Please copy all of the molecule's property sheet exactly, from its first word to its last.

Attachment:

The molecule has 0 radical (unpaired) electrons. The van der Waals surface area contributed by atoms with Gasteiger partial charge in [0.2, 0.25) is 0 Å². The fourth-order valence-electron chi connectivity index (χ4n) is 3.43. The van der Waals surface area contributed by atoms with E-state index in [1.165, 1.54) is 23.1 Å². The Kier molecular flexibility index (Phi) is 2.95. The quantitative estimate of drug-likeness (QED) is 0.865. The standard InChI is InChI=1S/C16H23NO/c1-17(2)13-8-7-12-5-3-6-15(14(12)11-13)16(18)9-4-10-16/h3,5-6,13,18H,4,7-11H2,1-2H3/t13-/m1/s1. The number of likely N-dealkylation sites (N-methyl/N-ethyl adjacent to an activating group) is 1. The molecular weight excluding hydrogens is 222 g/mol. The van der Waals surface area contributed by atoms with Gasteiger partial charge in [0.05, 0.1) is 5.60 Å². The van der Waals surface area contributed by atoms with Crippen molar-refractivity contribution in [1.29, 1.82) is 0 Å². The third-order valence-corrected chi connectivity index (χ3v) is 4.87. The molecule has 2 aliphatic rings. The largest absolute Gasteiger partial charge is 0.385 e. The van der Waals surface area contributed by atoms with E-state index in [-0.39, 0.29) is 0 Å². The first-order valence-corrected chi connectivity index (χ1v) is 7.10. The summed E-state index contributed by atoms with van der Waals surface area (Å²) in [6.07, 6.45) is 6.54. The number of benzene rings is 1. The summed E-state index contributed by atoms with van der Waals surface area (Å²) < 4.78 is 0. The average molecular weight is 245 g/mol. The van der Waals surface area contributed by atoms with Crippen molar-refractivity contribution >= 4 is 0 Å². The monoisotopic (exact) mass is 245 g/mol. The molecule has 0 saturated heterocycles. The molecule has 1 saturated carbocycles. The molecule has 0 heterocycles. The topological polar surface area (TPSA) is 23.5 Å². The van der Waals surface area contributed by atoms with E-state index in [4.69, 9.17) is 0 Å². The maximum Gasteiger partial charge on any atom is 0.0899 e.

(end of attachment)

The molecule has 0 radical (unpaired) electrons. The van der Waals surface area contributed by atoms with Gasteiger partial charge in [0.2, 0.25) is 0 Å². The fourth-order valence-electron chi connectivity index (χ4n) is 3.43. The van der Waals surface area contributed by atoms with E-state index in [1.165, 1.54) is 23.1 Å². The Kier molecular flexibility index (Phi) is 2.95. The quantitative estimate of drug-likeness (QED) is 0.865. The standard InChI is InChI=1S/C16H23NO/c1-17(2)13-8-7-12-5-3-6-15(14(12)11-13)16(18)9-4-10-16/h3,5-6,13,18H,4,7-11H2,1-2H3/t13-/m1/s1. The number of likely N-dealkylation sites (N-methyl/N-ethyl adjacent to an activating group) is 1. The molecular weight excluding hydrogens is 222 g/mol. The van der Waals surface area contributed by atoms with Gasteiger partial charge in [0.05, 0.1) is 5.60 Å². The van der Waals surface area contributed by atoms with Crippen molar-refractivity contribution in [1.29, 1.82) is 0 Å². The third-order valence-corrected chi connectivity index (χ3v) is 4.87. The molecule has 2 aliphatic rings. The largest absolute Gasteiger partial charge is 0.385 e. The van der Waals surface area contributed by atoms with E-state index in [-0.39, 0.29) is 0 Å². The first-order valence-corrected chi connectivity index (χ1v) is 7.10. The summed E-state index contributed by atoms with van der Waals surface area (Å²) in [6.07, 6.45) is 6.54. The number of benzene rings is 1. The summed E-state index contributed by atoms with van der Waals surface area (Å²) < 4.78 is 0. The average molecular weight is 245 g/mol. The van der Waals surface area contributed by atoms with Crippen molar-refractivity contribution >= 4 is 0 Å². The monoisotopic (exact) mass is 245 g/mol. The molecule has 0 saturated heterocycles. The molecule has 1 saturated carbocycles. The molecule has 0 heterocycles. The topological polar surface area (TPSA) is 23.5 Å². The van der Waals surface area contributed by atoms with E-state index in [4.69, 9.17) is 0 Å². The maximum Gasteiger partial charge on any atom is 0.0899 e.